We were sad to learn of the impending closure of Amelie and Friends, a beautiful and unique little restaurant in Chichester. Owner Andrew Cohen has cited Britain’s decision to remove itself from the European Union as a primary reason for a significant downturn in bookings.

Cohen has coined the reason behind a dramatic drop in trade the ’Brexit effect’. “Ten days ago we were delighted with the restaurant. It was popular, profitable and getting good reviews. We were very positive about the future, we had our best-ever month’s trade in June,” he said. “But as soon as the vote result was announced, the number of bookings reduced to less than half the level we would expect at this time of year.”

A knee-jerk reaction? Perhaps. There are very few people who can offer a solid estimation of exactly how the Brexit will affect any industry, let alone the restaurant sector, and it seems unlikely that a reduction in bookings so soon after the vote could be solely down to the result.

The Amelie and Friends boss makes an interesting point, though, which is the potential impact Brexit has already had on consumer confidence. And he’s not alone. If you believed the rumours, there were strong suggestions leading up to the referendum that Nando’s would close all of their UK restaurants in the result of a Brexit win. They have since quashed the rumours but, regardless, there’s rarely smoke without fire.

So, what possible effect could Brexit have on the restaurant sector? It’s early days, but we think there are 3 areas on which restaurateurs should maintain a close eye.


It is believed that around 28% of the UK’s restaurant workforce is foreign-born with half of them having travelled from EU countries. A skill shortage in the UK has made talent from abroad absolutely invaluable and the uncertainty brought about by the Brexit may manifest itself in a disenchanted foreign workforce that is already shuffling uncomfortably in its chair.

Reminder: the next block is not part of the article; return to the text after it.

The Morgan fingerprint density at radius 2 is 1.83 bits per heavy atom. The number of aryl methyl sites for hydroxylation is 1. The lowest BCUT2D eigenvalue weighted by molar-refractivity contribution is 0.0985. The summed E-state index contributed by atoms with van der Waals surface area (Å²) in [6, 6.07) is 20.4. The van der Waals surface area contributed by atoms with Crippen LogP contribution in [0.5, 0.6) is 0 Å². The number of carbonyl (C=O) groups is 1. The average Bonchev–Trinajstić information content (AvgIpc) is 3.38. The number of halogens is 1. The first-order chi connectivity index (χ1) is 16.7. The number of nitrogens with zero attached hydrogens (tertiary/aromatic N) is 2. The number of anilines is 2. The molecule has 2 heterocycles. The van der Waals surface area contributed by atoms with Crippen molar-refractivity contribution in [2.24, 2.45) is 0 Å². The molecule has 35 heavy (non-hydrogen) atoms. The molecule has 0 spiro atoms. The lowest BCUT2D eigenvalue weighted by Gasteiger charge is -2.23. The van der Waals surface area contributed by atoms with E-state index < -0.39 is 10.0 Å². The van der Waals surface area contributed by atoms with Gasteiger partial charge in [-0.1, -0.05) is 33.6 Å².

The ability for restaurants to retain key EU staff may prove tricky in the coming months and, following the delivery of Article 50, bringing in new EU talent to plug skills gaps within the British workforce could become completely counter productive, cost-wise.


Supplier contracts are the lifeblood of most restaurants and those that have been secured with EU businesses and nurtured over many years of trade are suddenly at risk. Renegotiation will likely be required plunging both restaurateurs and the suppliers themselves into unknown territory. With no single market to lean on, the ability to secure deals that work for both parties may become increasingly difficult.

Leave campaigners will of course argue the opposite. The opportunity to renegotiate contracts on the terms of the restaurant may, in fact, put them in a far greater position of power and result in more favourable supplier contracts.

Non-EU migrants

There’s another side to the employment debate, too. Restaurants that depend on foreign workers from non-EU countries like India and Bangladesh believe the EU’s policy on immigration from such regions is far too restrictive, resulting in a shortage of skilled staff in key positions.

Consider the nation’s love for a good curry. Many Indian restaurants hope that the absence of EU immigration restrictions will finally enable them to have the pick of the talent from the countries whose food they bring to our shores. And that can only be a good thing for diners.


We are in the very early stages of the Brexit – that should never be overlooked. For every naysayer, there’ll be someone who’ll claim everything is going to be far better as a result. Only time will tell, but there are few sectors as resilient as hospitality when it comes to standing on its own two feet and battling against strong economic tides.

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